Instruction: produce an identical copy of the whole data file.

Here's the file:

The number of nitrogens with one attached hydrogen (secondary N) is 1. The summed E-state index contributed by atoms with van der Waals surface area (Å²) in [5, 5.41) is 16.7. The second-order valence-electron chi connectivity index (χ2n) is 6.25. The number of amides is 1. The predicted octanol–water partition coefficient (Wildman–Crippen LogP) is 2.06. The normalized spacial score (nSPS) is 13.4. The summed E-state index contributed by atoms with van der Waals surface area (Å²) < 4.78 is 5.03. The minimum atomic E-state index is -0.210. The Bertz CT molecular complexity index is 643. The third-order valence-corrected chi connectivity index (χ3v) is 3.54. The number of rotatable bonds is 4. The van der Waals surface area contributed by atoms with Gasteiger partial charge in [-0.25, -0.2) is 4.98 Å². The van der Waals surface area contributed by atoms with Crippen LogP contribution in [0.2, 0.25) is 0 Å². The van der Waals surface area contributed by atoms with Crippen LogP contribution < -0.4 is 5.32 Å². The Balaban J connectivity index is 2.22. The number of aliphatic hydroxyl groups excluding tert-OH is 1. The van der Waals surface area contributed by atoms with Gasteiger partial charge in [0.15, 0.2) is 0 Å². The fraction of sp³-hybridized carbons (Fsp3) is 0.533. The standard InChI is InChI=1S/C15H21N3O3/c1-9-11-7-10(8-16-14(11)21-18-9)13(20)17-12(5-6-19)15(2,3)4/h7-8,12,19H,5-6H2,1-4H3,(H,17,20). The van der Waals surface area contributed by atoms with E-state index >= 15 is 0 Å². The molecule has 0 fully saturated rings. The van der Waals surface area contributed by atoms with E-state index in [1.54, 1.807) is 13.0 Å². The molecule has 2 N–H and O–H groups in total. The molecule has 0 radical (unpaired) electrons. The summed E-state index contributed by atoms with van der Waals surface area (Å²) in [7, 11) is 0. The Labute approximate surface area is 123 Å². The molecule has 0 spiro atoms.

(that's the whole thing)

The number of nitrogens with one attached hydrogen (secondary N) is 1. The summed E-state index contributed by atoms with van der Waals surface area (Å²) in [5, 5.41) is 16.7. The second-order valence-electron chi connectivity index (χ2n) is 6.25. The number of amides is 1. The predicted octanol–water partition coefficient (Wildman–Crippen LogP) is 2.06. The normalized spacial score (nSPS) is 13.4. The summed E-state index contributed by atoms with van der Waals surface area (Å²) < 4.78 is 5.03. The minimum atomic E-state index is -0.210. The Bertz CT molecular complexity index is 643. The third-order valence-corrected chi connectivity index (χ3v) is 3.54. The number of rotatable bonds is 4. The van der Waals surface area contributed by atoms with Gasteiger partial charge in [-0.25, -0.2) is 4.98 Å². The van der Waals surface area contributed by atoms with Crippen LogP contribution in [0.2, 0.25) is 0 Å². The van der Waals surface area contributed by atoms with Crippen LogP contribution < -0.4 is 5.32 Å². The Balaban J connectivity index is 2.22. The number of aliphatic hydroxyl groups excluding tert-OH is 1. The van der Waals surface area contributed by atoms with Gasteiger partial charge in [0.15, 0.2) is 0 Å². The fraction of sp³-hybridized carbons (Fsp3) is 0.533. The standard InChI is InChI=1S/C15H21N3O3/c1-9-11-7-10(8-16-14(11)21-18-9)13(20)17-12(5-6-19)15(2,3)4/h7-8,12,19H,5-6H2,1-4H3,(H,17,20). The van der Waals surface area contributed by atoms with E-state index >= 15 is 0 Å². The molecule has 0 fully saturated rings. The van der Waals surface area contributed by atoms with E-state index in [1.54, 1.807) is 13.0 Å². The molecule has 2 N–H and O–H groups in total. The molecule has 0 radical (unpaired) electrons. The summed E-state index contributed by atoms with van der Waals surface area (Å²) in [7, 11) is 0. The Labute approximate surface area is 123 Å². The molecule has 0 spiro atoms.